Throughout her career, Ferolyn Fellow Anura Patil has sought to solve large problems that deeply impact people’s lives, by addressing the technical and commercial challenges that are bound to arise. An advocate of diverse and cross-functional teams, she has also focused on developing strong communities of women at her workplace and school. Today she is bringing that passion and skillset to Tueo Health as COO, a position she found as a result of relationships built through the Ferolyn Fellowship.
Science and community come together
Anura’s parents were polymer chemists, and their lab became her playground when she was just a toddler. Beakers and computers were her toys, and science was a source of fascination. But it wasn’t until her high school participation with the Model United Nations and Youth in Government – escalating from local and state levels to eventually run the national conference — that she realized her real passion was in bringing together a group of like-minded people to debate, learn from each other and then frame out mutually beneficial solutions. She enjoyed the technical aspect of solving problems, but found more joy in finding the right resources, creating the environment for compromise and synthesizing an implementable solution.
While attending Tufts University and pursuing a degree in chemical engineering with a focus in biotechnology, she saw that technology could only be adopted if developed with an understanding of the broader system. She thus became the first engineer to participate in the International Relations Institute and plan an international relations symposium. In addition, she was an informal student ambassador to the administration, helping to shape the academic program.
Her university experience and understanding of the dependencies between health, economics and society led her to a role at Johnson & Johnson. During her four-year tenure at the company, she held a number of technical positions in R&D, operations and quality and had the opportunity to work in pharmaceuticals, biotechnology and medical devices; in manufacturing plants, R&D facilities and pilot plants; and on global launch teams, in all stages of the product life cycle. These varied roles provided a solid understanding of how to bring a product to market, and also gave her the opportunity to collaborate with diverse teams locally and globally. She also helped run the local branch of the Women’s Leadership Initiative and developed a small peer mentoring program.
It was at Harvard Business School that her passion for solving big problems and her drive to build communities around solving those problems came together in the co-founding of a company bringing vaccines to developing markets. She further developed her business strategy expertise when she joined McKinsey & Company.
To learn more about developing and implementing commercial strategy in medical devices, Anura left the consulting field and became the marketing manager for Nevro Corp., creator of HF10™, an innovative, evidence-based treatment for chronic pain. She later joined Ceterix Orthopaedics, a company that enables surgeons to repair the 90 percent of meniscal tears that were previously deemed irreparable. There she had progressive responsibility helping with virtually everything involved in building the commercial organization – from upstream and downstream marketing and sales training to fundraising, rising to the position of director of marketing.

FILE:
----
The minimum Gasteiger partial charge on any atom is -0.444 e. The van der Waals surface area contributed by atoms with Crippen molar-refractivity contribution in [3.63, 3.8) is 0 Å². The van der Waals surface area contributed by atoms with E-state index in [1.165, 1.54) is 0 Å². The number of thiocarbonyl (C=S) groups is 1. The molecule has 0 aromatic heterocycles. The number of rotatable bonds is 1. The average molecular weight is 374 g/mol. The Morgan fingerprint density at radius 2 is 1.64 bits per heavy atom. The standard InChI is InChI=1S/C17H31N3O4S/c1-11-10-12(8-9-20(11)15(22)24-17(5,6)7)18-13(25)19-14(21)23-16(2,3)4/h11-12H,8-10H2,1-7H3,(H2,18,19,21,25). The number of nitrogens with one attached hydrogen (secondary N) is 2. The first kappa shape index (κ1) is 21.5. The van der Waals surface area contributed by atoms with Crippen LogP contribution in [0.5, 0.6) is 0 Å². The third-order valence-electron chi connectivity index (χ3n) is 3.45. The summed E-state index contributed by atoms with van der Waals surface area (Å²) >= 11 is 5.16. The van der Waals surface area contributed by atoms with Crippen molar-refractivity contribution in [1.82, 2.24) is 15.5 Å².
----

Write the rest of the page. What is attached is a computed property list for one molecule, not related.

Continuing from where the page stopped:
Earlier this year, Anura took a sabbatical to explore ideas for how she could best utilize her skills to make a significant impact in the healthcare field and reaffirm what drives her.
She spent a month in South Africa, where she collaborated with a local team on a health guide accessible by mobile phone that supports low-income patients as they seek to manage suspected or newly diagnosed HIV.
“It was eye-opening to experience first- hand the advantages that digital health can bring to patients if they are able to access the right information at the right time,” she says.
She finished the sabbatical with a rugged journey through Namibia and Botswana. Her experiences camping with lions, digging the car out of sand and getting baboons out of the car inspired her to start a blog to share with a community of travelers.
Anura is currently the COO at Tueo Health, which was founded by Ferolyn Fellow Bronwyn Harris. In this position, she is responsible for business model development and commercial and operations strategy for the digital health product and service. She is excited to bring her product development, commercialization and teambuilding experience to the company.
Anura applied for the Ferolyn Fellowship to become part of a vibrant community of innovators. Her goal was to learn, connect and eventually create a path that would allow her to give back to the community.
“When you have your head down focusing on one company, it is easy to lose perspective of your surrounding environment,” she noted. “The Fellowship exposed me to new ideas and ways of thinking, and the mentoring was invaluable to learn from seasoned experts about their career successes and challenges.”
The relationships Anura built have been transformational. She feels fortunate that Liz McDermott, her assigned mentor and co-founder of the Fellowship, was so passionate about the program and industry that she was able to help inspire Anura’s personal development. She has loved the brunches, walks, dinners and brainstorming sessions with Bronwyn and Shreya Mehta, the two other current Fellows as well as building relationships with last year’s Fellows Kate Garrett, Matt McLean and Julia Fox.
“The program gives you a space where you can explore your career options,” she said. “The mentors and others whom I met through the Fellowship have been tremendously open and helpful in sharing their own personal experience as a way to help guide me in the right direction for my future endeavors.”